I found the conversation very interesting.  It’s one thing to hear about how the average Chinese is willing to sacrifice freedom and autonomy for economic growth and security, and another to converse with someone who dismisses your concerns about holding the government responsible as irrelevant because everyone has a job and food to eat.  It’s one thing to hear people complain about there being “too many of them”, but another – quite shocking – thing to watch someone justify the controlled society they live in because “there’s too many of us, and things would get crazy if we had too much freedom”.  Is there any sadder phrase than “necessary evil”?

The overwhelming impression I was left with was the total complacency of this man, and my feeling of fear and horror in reaction.  Sometimes Americans can be polarized, overly aggressive and outspoken, and unwilling to compromise.  But, given a choice between this extreme passion and the complacency I often witness here in China, I realize that I would take the passion.  Complacency is a compromise, an acceptance of 还可以 (fine) right now instead of striving for 棒 (amazing) in the future.  Is it ever acceptable?  Even when we’re satisfied with our own lot in life, we should still strive for the betterment of others’! 

As we continued walking, I asked ZheMing about his family and his childhood.  He grew up Catholic; his mother and her parents are Catholic but his father converted some years ago from Buddhism.  Here’s how he explained his father’s conversion: “I just reasoned with him.  I told him that I’m Catholic and won’t be able to burn incense and scatter ashes on his grave after he dies, so it would just be better if he entered into the Church; then I could pray for him and offer Masses for him.”  His father now goes to church more than his mother does.

In addition to his family, he seems to have a very definite sense of belonging to this church community.  He referred several times to “Fr. Jiang and the sisters, who watched me grow up”.  He had such wonderful things to say about Fr. Jiang, whose “homilies always have so much truth in them”, and which he apparently never reuses.  I’ve definitely always had a sense of missing something when I don’t understand the homily, and I figured that he had something better to offer in Chinese than the rather generic English homilies he reads, but hearing his positive testimony made me aware of just what I’m losing out on.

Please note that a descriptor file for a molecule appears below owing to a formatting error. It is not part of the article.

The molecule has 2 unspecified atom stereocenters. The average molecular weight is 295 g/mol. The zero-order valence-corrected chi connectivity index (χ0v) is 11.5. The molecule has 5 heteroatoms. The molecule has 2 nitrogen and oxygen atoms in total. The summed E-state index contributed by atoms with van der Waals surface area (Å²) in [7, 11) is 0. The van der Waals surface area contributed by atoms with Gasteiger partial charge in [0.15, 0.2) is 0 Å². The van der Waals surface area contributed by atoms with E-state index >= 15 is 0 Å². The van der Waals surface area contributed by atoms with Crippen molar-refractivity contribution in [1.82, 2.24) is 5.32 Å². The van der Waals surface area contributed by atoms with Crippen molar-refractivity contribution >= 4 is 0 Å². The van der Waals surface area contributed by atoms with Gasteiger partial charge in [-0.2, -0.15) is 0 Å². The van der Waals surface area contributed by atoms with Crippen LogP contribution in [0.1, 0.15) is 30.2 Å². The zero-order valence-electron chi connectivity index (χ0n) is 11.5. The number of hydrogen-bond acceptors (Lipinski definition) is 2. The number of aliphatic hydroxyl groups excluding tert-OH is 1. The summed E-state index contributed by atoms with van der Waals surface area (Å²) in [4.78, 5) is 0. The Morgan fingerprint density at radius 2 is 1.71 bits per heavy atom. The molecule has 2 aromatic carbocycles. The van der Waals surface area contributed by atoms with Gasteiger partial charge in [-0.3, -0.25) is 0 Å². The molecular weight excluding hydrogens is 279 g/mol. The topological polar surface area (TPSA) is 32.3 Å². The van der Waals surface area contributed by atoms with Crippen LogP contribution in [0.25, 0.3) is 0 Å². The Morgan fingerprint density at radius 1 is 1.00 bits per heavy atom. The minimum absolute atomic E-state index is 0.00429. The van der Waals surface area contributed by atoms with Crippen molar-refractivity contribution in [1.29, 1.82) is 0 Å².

Our last stop on the island was the church.  He called Fr. Jiang, who let us in and invited us up for tea.  I usually find Fr. Jiang nearly impossible to hear clearly (and thus to understand) in both English and Chinese, but I guess the environment was just right today because I had no problems.  I really enjoyed the opportunity to talk to him, especially after the conversation I had just had with ZheMing.  I got clear answers about his life – 73 years old, spent 20 years in a labor camp before being declared innocent and released, not ordained until 1994, learned English mainly by himself (and even worked for 13 years as an English teacher) and Latin at seminary – which made me even more appreciative of him and more sad at what I’ve been missing out on.  I’ve resolved to go visit him a few more times before I leave, both as an opportunity to help him with his English and to learn from him whatever I can. 

There was a party tonight at some friends’ place.  It was my kind of party, the one that starts with guacamole, rolls on over into the refried beans and tortillas, and finishes up with sangria and maybe some tequila.  Chatting with everyone along the way, of course.  I was devastated to learn of more goodbyes approaching so rapidly, but it’s not like it’s a surprise that we’re all going to part ways at some point this summer.  没办法, all we can do is enjoy what we have while we have it! 

Peace out, all. 

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  1. If you heard 开水 in your sleep and contemplated — in Chinese — killing the person who told you to dress warmer one more time then, yes, it counts as dreaming in Chinese.